Digital Arkansas City

Arkansas City, Kansas

Red Cross Scrapbook 1934: page 73 - November


Red Cross Scrapbook 1934: page 73 - November


American Red Cross

Great Depression, 1929-1939

Food relief--Kansas



A page from the 1934 scrapbook of newspaper clippings from the Arkansas City (Kansas) Traveler, dated November 19th, 1934 . The scrapbooks were created by local Red Cross volunteers. Articles during the Depression years covered food and other relief efforts, and documented unemployment issues.


Arkansas City (Kansas) Traveler


Arkansas City Public Library, Arkansas City, Kansas


Arkansas City Public Library, Arkansas City, Kansas




Red Cross Volunteers


Used with permission of copyright holder. Further reproduction prohibited without permission.

In Copyright In Copyright










Cowley County, Kansas

Arkansas City (Kansas) Traveler, “Red Cross Scrapbook 1934: page 73 - November,” Digital Arkansas City, accessed February 4, 2023,

Campaign for $15,000 to Start Here To-
Teams Are Appointed to Conduct Canvass For Funds
More than 100 Arkansas Cityans were preparing today to launch their annual campaign against human misery—against the ravages of hunger, cold, disease and disappointment, against the physical and social despair that results in thwarted lives among their neighbors.
Between Tuesday and Friday of this week, these workers hope to raise $15,055—about $1.03 for every person in Arkansas City—to finance the activities of the four organizations participating in the Social Service League through another year.
Need to Be Greater
Their efforts will he spurred by the knowledge that the need for welfare work in the city next year probably will be greater than ever before as the ranks of the destitute continue to grow. They will work with the realization that the league agencies— the Salvation Army, the Red Cross, the Tuberculosis Health Association and the Kansas Society for Crippled Children—are performing a vital service, filling a broad gap that is not and cannot be covered by the federal government or county relief programs.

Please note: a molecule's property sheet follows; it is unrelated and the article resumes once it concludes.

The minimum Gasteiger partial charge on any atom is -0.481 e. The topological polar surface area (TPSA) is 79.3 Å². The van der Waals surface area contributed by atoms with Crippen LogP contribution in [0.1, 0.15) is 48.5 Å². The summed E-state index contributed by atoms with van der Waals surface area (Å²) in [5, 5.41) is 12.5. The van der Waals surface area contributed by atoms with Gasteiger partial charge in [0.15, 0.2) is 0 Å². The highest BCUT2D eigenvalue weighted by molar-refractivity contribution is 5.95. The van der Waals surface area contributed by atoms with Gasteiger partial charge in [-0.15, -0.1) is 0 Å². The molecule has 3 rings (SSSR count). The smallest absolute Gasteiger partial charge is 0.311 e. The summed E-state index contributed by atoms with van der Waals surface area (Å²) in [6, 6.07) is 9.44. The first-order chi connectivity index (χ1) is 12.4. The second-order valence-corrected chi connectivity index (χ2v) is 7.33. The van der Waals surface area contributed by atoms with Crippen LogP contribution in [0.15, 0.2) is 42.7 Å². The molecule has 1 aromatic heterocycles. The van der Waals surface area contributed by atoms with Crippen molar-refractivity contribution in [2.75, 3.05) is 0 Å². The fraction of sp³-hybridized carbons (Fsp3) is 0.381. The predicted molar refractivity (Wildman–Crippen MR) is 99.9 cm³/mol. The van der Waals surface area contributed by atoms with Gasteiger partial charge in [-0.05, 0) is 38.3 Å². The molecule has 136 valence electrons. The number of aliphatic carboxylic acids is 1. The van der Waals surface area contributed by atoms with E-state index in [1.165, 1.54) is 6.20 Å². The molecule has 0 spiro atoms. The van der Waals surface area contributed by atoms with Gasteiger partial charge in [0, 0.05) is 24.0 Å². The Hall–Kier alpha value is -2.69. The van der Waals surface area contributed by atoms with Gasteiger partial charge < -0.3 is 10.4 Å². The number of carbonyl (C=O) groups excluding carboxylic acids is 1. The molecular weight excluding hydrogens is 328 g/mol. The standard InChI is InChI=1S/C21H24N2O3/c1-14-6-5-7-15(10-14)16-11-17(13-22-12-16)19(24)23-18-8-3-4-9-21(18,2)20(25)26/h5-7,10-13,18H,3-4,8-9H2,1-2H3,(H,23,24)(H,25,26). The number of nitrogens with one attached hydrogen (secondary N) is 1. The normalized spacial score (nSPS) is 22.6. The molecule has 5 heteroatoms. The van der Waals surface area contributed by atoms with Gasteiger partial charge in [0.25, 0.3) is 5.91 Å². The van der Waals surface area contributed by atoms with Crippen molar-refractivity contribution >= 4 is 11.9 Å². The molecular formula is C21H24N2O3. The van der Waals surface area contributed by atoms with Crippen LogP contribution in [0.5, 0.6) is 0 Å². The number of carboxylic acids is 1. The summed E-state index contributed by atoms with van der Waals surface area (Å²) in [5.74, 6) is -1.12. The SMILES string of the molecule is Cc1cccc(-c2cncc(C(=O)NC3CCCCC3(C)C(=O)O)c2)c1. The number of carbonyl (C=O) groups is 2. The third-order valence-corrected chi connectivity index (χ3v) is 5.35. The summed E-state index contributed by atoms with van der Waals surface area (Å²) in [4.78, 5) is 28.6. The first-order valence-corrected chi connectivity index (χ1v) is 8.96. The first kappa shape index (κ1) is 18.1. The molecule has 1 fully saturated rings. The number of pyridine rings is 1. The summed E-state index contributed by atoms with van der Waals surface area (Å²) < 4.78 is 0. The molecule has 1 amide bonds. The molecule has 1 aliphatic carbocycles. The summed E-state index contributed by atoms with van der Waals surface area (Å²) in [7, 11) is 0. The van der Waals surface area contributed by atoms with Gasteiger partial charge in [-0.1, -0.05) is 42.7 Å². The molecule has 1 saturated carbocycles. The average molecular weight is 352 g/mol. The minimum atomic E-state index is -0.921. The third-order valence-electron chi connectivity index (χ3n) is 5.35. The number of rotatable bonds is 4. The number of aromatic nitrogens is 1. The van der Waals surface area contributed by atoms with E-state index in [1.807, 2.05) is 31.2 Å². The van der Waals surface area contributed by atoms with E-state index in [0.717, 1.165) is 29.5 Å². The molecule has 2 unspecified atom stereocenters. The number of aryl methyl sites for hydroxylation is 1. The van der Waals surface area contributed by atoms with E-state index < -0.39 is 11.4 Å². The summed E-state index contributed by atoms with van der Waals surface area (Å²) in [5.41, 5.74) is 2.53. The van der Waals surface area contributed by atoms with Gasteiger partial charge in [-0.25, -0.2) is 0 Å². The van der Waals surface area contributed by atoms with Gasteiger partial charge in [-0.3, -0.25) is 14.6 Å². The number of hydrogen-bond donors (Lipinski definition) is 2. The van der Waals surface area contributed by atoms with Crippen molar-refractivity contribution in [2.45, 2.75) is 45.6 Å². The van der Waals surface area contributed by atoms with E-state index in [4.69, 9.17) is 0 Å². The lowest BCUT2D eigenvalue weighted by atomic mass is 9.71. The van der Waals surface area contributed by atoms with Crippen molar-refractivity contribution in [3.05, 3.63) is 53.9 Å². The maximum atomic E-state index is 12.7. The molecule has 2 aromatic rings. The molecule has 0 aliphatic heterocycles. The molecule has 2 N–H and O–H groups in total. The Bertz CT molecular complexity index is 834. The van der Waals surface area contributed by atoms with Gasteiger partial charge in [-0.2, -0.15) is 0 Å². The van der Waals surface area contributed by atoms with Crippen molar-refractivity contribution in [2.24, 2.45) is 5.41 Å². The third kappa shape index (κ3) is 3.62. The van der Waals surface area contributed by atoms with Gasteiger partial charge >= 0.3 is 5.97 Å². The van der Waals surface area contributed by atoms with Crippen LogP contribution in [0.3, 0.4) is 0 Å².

“These organizations are doing a specialized type of work that is not done by the government,” Dr. Frederick Maier, chairman of the campaign, said Monday. “If it is not done by them it will remain undone, and it is an expensive procedure to neglect the health, well-being and home problems of our community.
Supply Human Touch
“These agencies supply the human touch that is so vitally necessary in the relief of misery and the lessening of despair. They furnish food and clothing in emergency cases which cannot be reached by the government in time to prevent hunger and suffering, but their principal function deals with the health and happiness of the unfortunate and the rehabilitation of their lives.
“Hundreds or children are kept in school and in health by these agencies. Tonsil operations are arranged, glasses fitted, dental work done and under-nourished children fed. Doctors and dentists contribute their services, leaving only direct hospital expenses to be met.
Keep Families Together “Another important service is the advice and counsel given toward the solution of home and social problems, serving to keep families together and preventing children from becoming orphans.
‘‘The government’s relief activities have not decreased the work of the Social Service League. Instead, its tasks have become much heavier as the number of people dependent upon its services increases.”
The campaign will open Tuesday noon at a luncheon in the Y. M. C. A. meeting to perfect the organization and issue instructions to the workers. Other luncheons will be held on Wed-
nesday, Thursday and Friday noons. These are being financed by individual Arkansas Cityans and their cost does not come from the chest fund.
R. H. Rhoads, executive secretary of the campaign, pointed out Monday that the Arkansas City goal represents a much smaller per capita cost than do those of most other cities. Budgets in Wichita and Kansas City amount to approximately $2.90 a person, as compared to the Arkansas City average of $1.03.